Sources reveal that the government has yet to finally decide on re-appointing Raghuram Rajan, whose current term as the RBI governor ends in September this year. The final decision on Rajan is likely to be taken post July after gauging the global economic conditions and especially the mood of global investors who regard Rajan as one the few credible governors that emerging economies have had in such turbulent times. With over-indebted domestic corporates coupled with the capital starved public sector banks, India does need humongous foreign investment to fund its growth. Attracting such inflows, (FDI or FIIs), especially into any emerging economy, depends on the global credibility of its Central bank’s governor. “Rajan has that global reputation which he has admirably lived up to,” says Phani Sekhar, fund manager with Karvy Capital, a fact that even the government acknowledges.
Normally, foreign money comes into a particular country on the assumption that its currency would not depreciate further because overseas investors lose their money in such a scenario. Rajan has delivered on that front. Rajan’s astute management of India’s monetary policy has indeed checked the rupee’s slide. “If he had cut the interest rates too frequently, as demanded by industry and the government alike, the value of rupee would have gone down to over Rs 75 to a dollar” says Basant Maheshwari, who runs the investor’s education forum, the Equity Desk. Global investors want the Central bank governor to be independent-minded and expect him to do things that supports growth in the longer term. They look for longer term economic stability which goes beyond the life of one government. “This is exactly why institutions are needed in any well-functioning democracy and that is where the RBI (like India’s election commission) has delivered,” adds Sekhar.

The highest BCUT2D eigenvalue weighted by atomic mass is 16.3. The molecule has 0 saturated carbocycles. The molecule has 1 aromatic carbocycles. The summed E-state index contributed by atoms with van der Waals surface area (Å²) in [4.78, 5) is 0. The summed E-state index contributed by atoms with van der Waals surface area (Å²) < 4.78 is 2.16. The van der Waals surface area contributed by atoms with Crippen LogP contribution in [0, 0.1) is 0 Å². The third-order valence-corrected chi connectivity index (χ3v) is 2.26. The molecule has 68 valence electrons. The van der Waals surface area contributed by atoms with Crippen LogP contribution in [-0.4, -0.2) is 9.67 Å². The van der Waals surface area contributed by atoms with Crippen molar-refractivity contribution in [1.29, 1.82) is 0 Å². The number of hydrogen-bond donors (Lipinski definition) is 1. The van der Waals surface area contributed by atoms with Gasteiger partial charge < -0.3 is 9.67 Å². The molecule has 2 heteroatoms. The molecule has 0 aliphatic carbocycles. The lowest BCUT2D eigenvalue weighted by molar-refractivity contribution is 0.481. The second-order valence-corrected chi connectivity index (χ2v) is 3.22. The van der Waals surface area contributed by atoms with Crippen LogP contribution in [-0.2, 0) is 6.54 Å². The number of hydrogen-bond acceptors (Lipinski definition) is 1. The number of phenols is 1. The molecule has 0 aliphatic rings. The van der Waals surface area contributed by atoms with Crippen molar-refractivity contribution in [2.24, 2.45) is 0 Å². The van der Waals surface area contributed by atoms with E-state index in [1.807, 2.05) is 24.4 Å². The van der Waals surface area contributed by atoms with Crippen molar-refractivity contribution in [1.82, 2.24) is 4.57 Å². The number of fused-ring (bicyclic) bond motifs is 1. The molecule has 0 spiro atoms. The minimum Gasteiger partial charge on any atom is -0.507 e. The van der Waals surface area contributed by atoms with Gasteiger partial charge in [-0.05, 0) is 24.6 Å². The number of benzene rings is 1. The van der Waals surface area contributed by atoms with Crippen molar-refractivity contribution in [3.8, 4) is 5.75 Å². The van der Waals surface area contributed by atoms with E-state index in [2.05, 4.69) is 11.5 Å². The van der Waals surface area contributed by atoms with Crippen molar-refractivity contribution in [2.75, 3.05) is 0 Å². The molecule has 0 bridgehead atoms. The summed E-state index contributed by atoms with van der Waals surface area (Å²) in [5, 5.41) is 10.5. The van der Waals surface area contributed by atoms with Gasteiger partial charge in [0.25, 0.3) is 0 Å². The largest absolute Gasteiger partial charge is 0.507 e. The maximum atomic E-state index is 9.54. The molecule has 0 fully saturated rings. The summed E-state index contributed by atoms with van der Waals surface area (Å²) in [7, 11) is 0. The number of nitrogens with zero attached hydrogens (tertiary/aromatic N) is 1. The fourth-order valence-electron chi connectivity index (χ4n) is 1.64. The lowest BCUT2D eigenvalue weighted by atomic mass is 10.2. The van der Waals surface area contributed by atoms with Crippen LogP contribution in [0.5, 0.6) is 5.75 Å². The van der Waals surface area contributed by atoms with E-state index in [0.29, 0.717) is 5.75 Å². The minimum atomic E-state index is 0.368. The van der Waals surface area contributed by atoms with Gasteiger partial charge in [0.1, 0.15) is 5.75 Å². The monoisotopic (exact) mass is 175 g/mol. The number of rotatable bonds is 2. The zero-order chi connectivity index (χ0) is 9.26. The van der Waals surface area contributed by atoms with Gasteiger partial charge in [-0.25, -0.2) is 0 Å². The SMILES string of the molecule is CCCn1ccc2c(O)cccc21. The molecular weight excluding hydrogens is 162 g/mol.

Rajan’s foremost contribution has been to tame the retail inflation which common people negotiate with in their day to day lives.
He also took the bull by its horns when it came to pressurising the public sector banks to acknowledge and clean their books of all the bad loans that were hidden for years.
The regulatory laxity shown by the RBI post 2009 (and which actually aggravated the NPAs problem) was not given a lease of life by Rajan. The fact that the shares of SB I (India’s premier public sector bank) went down by over 50% in the last three years indicate how bad the asset quality of India’s PSBs had been. Many say that his pressure on banks to declare their bad assets actually earned Rajan quite a few enemies who are actively resisting his re-appointment.